Associations between National Development Indicators and the Age Profile of People who Inject Drugs: Results from a Global Systematic Review and Meta-Analysis
Abstract: Background Globally, an estimated 15·6 million people inject drugs. We aimed to investigate global variation in the age profile of people who inject drugs (PWID), identify country-level factors associated with age of PWID, and assess the association between injecting drug use (IDU) in young people and rates of injecting and sexual risk behaviours at the country level.
The material promotes the development of intervention strategies for a comprehensive and networked approach to problematic substance use in areas of deprivation of liberty. Encouraging the participation of detainees, their families, prison service benchmarks and the community at large. It starts from a rights and health promotion approach, developing a comprehensive and articulated work with the different actors involved.
The EU Drug Markets Report 2019 is the third comprehensive overview of illicit drug markets in the European Union by the EMCDDA and Europol.
The analysis presented in the report examines topics such as the links between drugs and other crimes, the licit economy and society more generally as well as the processes and players involved in the trade, from production and trafficking to distribution.
Children are the foundation of the United States, and supporting them is a key component of building a successful future. However, millions of children face health inequities that compromise their development, well-being, and long-term outcomes, despite substantial scientific evidence about how those adversities contribute to poor health.
One way to deter people from consuming excessive and harmful amounts of alcohol is through alcohol pricing policies. One such policy is the Minimum Unit Pricing.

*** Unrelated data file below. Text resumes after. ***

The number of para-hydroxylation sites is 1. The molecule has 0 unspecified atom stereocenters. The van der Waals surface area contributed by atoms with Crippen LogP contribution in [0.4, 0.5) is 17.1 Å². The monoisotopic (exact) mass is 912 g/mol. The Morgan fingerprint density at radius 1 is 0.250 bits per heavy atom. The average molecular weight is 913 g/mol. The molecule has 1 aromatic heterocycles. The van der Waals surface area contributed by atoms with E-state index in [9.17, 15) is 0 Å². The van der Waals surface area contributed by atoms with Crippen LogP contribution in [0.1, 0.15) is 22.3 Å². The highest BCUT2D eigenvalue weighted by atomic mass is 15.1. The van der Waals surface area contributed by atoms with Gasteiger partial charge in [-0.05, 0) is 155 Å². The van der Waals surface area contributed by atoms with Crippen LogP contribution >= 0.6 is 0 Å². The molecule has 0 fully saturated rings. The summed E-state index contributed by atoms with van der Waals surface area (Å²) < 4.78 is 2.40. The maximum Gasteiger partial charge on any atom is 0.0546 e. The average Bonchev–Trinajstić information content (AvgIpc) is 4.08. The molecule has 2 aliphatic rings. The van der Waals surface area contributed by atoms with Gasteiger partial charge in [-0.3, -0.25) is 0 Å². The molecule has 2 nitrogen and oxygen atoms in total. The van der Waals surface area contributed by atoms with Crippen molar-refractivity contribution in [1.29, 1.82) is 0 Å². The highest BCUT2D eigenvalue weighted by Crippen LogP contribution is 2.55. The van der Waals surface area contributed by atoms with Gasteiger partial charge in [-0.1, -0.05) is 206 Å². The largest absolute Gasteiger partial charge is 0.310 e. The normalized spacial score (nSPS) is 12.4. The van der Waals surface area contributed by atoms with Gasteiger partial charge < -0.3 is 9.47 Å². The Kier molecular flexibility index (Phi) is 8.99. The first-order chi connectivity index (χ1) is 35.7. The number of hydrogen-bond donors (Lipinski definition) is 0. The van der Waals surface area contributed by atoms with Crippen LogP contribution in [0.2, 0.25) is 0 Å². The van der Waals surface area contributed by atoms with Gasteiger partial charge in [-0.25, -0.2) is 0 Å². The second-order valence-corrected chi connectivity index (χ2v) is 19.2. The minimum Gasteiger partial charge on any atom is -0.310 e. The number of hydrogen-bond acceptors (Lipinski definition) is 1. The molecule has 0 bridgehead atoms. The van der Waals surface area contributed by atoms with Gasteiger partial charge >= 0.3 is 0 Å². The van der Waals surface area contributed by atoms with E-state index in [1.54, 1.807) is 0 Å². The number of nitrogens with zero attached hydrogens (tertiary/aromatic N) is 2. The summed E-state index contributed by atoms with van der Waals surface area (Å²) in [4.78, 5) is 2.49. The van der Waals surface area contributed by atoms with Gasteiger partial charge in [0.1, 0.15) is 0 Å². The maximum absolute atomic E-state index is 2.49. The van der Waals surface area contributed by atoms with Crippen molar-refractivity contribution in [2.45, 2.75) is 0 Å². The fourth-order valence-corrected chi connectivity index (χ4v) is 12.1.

Several countries, including Scotland, Canada, certain states of the USA, Russia, Moldova, Ukraine and Uzbekistan, have adopted different forms of Minimum Unit Pricing.
UYDEL is a local NGO that works with young people ages 10-24 years who are vulnerable to exploitation and are at risk of substance abuse and HIV/AIDS infection. UYDEL's mission is to enhance socio-economic transformation of disadvantaged young people through skills development for self reliance. UYDEL uses selective prevention to counter substance abuse as our beneficiaries are already at risk of substance use.
There is a pressing need to protect the wellbeing of children growing up within our society.
Adverse Childhood Experiences (ACEs) are highly stressful events or situations that happen during childhood and/or adolescence.
There is clear evidence that links ACEs and a wide range of health and social problems across the lifespan.
In order to appropriately address the concerning global levels of substance use and substance use disorders, it is vital that staff are trained to deliver evidence-based treatment.
At the start of November 2019, the Education and Training Unit of the National Dangerous Drugs Control Board conducted training on Basic Counseling Skills for 28 staff members of the NDDCB.
The US Department of Health and Human Services has recommended youth ages 6-17 years old get 60 minutes or more of combined moderate and vigorous physical activity each day.
Autores: Rodríguez Míguez E, Casal Rodríguez B, Rivera Castiñeira B.
Edita: Ministerio de Sanidad, Consumo y Bienestar Social, Secretaría de Estado de Servicios Sociales, Delegación del Gobierno para el Plan Nacional sobre Drogas; 2019
Receiving Addiction Treatment in the US: Do Patient Demographics, Drug of Choice, or Substance Use Disorder Severity Matter?
This article looks at who receives treatment in the United States in terms of demographic characteristics, addiction severity and drug of choice. While sex, age and race/ethnicity have small effects on treatment utilization, the primary factors leading to addiction treatment in the U.S. are involvement in the criminal justice system and SUD severity.
Drinking to excess takes a huge toll on individuals, families, communities and society as a whole.
Many adult problem drug users have long histories of substance misuse which often starts before the age of 18.
Providing well-funded, targeted and effective substance misuse services is vital to help prevent alcohol abuse, enable people to overcome addiction and sustain their recovery.
In 2018, the Scottish Government released the Rights, Respect and Recovery: Scotland's Alcohol and Drug Treatment Strategy.
Following the concerning findings that one in three adults in Great Britain have been negatively affected by the substance use of someone we know, Adfam has launched their 2020 manifesto.
Adfam's five asks are: